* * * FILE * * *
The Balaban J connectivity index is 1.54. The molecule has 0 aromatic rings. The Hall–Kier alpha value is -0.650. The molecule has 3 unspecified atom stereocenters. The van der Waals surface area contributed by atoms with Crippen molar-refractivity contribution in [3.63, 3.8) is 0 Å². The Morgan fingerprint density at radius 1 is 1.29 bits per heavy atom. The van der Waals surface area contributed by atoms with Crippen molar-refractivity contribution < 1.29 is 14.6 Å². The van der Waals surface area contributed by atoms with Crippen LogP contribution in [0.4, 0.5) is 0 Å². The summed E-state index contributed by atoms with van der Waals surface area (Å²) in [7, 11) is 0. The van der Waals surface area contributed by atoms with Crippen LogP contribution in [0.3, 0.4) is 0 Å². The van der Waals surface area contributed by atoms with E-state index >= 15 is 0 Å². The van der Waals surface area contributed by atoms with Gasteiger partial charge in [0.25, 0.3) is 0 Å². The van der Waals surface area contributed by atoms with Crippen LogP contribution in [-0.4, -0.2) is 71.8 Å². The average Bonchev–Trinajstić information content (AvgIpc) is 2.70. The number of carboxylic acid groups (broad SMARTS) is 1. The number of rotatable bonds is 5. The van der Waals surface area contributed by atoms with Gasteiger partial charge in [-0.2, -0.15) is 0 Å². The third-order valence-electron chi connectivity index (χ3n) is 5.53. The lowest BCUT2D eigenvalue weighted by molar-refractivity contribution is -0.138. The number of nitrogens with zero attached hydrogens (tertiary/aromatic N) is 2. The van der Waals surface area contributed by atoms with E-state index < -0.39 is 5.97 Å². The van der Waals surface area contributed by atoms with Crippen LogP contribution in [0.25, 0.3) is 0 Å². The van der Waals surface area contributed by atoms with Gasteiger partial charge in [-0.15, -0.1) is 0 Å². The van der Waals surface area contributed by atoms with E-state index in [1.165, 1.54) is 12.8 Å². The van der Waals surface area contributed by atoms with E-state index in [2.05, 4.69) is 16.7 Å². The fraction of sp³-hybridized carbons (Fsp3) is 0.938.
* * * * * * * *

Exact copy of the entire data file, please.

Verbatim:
The Balaban J connectivity index is 1.54. The molecule has 0 aromatic rings. The Hall–Kier alpha value is -0.650. The molecule has 3 unspecified atom stereocenters. The van der Waals surface area contributed by atoms with Crippen molar-refractivity contribution in [3.63, 3.8) is 0 Å². The Morgan fingerprint density at radius 1 is 1.29 bits per heavy atom. The van der Waals surface area contributed by atoms with Crippen molar-refractivity contribution < 1.29 is 14.6 Å². The van der Waals surface area contributed by atoms with Crippen LogP contribution in [0.4, 0.5) is 0 Å². The summed E-state index contributed by atoms with van der Waals surface area (Å²) in [7, 11) is 0. The van der Waals surface area contributed by atoms with Crippen LogP contribution in [0.3, 0.4) is 0 Å². The van der Waals surface area contributed by atoms with E-state index >= 15 is 0 Å². The van der Waals surface area contributed by atoms with Gasteiger partial charge in [0.25, 0.3) is 0 Å². The van der Waals surface area contributed by atoms with Crippen LogP contribution in [-0.4, -0.2) is 71.8 Å². The average Bonchev–Trinajstić information content (AvgIpc) is 2.70. The number of carboxylic acid groups (broad SMARTS) is 1. The number of rotatable bonds is 5. The van der Waals surface area contributed by atoms with Gasteiger partial charge in [-0.2, -0.15) is 0 Å². The third-order valence-electron chi connectivity index (χ3n) is 5.53. The lowest BCUT2D eigenvalue weighted by molar-refractivity contribution is -0.138. The number of nitrogens with zero attached hydrogens (tertiary/aromatic N) is 2. The van der Waals surface area contributed by atoms with E-state index < -0.39 is 5.97 Å². The van der Waals surface area contributed by atoms with Crippen LogP contribution in [0.25, 0.3) is 0 Å². The van der Waals surface area contributed by atoms with Gasteiger partial charge in [-0.15, -0.1) is 0 Å². The van der Waals surface area contributed by atoms with E-state index in [1.165, 1.54) is 12.8 Å². The van der Waals surface area contributed by atoms with E-state index in [2.05, 4.69) is 16.7 Å². The fraction of sp³-hybridized carbons (Fsp3) is 0.938.